Address: 42 nd Street West at Queen Avenue South
Construction date: 1887/1908
Contractor: Street Railway Company
Architectural style: N/A
Historic use: Transportation
Current use: Recreation/Culture
Date of local designation: 1986
Date of National Register Designation: 1977
Area(s) of significance: Transportation
Period of significance: 1887-1954 (track); 1908- (trolley)
Historic Profile: The Lake Harriet Trolley, "1300," and the Como-Harriet Streetcar Line together are the last working examples of the once extensive public transportation system in Minneapolis. Once extending as far as downtown Saint Paul, the Como-Harriet Streetcar Line became inoperable after 1954 when the streetcar system was converted into buses. To date, the restored trolleys run on one-half mile of the original route just to the west of Lake Harriet. Passengers board the car from an original platform at the intersection of West 42nd Street and Queen Avenue South. The trolley was built in April 1908 with a yellow body with brown trim above the floor line, forest green below, and Tuscan red roof and widow sashes. The Como Interurban – Harriet, which originally ran from Lake Harriet in Minneapolis to the Ryan Hotel in St. Paul, opened for use on July 1, 1898. The tracks at Lake Harriet had been in use since 1884; first for horse and then for electric cars after 1891. Eventually, the line was extended to the shores of Lake Minnetonka fourteen miles to the west, providing public transportation to popular recreation areas and aiding the development of the western suburbs. The remaining trolley and tracks at Lake Harriet are the most important link from the past leading toward a transportation model for the future.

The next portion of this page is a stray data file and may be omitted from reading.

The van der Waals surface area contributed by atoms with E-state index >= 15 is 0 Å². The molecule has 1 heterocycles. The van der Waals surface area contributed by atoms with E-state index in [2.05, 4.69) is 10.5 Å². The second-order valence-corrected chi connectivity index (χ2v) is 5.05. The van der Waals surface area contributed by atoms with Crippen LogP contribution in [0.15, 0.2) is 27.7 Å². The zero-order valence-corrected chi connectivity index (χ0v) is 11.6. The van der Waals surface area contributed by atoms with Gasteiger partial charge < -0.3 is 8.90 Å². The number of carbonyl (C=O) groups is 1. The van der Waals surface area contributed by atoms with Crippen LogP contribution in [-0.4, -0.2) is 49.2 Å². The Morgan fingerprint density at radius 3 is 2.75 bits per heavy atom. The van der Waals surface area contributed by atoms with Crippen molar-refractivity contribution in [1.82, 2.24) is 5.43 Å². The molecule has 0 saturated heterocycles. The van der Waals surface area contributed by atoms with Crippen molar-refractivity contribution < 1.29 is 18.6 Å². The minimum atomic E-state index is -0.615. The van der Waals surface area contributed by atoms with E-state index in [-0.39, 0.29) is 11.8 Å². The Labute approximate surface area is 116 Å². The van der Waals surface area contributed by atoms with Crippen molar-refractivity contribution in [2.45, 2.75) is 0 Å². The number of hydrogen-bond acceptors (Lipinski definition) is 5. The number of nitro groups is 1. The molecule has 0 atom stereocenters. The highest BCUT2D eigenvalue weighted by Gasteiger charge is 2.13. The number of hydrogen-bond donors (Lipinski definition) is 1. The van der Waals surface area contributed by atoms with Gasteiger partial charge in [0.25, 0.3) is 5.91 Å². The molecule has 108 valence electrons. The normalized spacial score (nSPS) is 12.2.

1910, Conductors seated in interior of Como-Harriet streetcar, courtesy of The Minnesota Historical Society
1971, Kent Kobersteen
"National Register of Historic Places – Nomination Form," January 1977.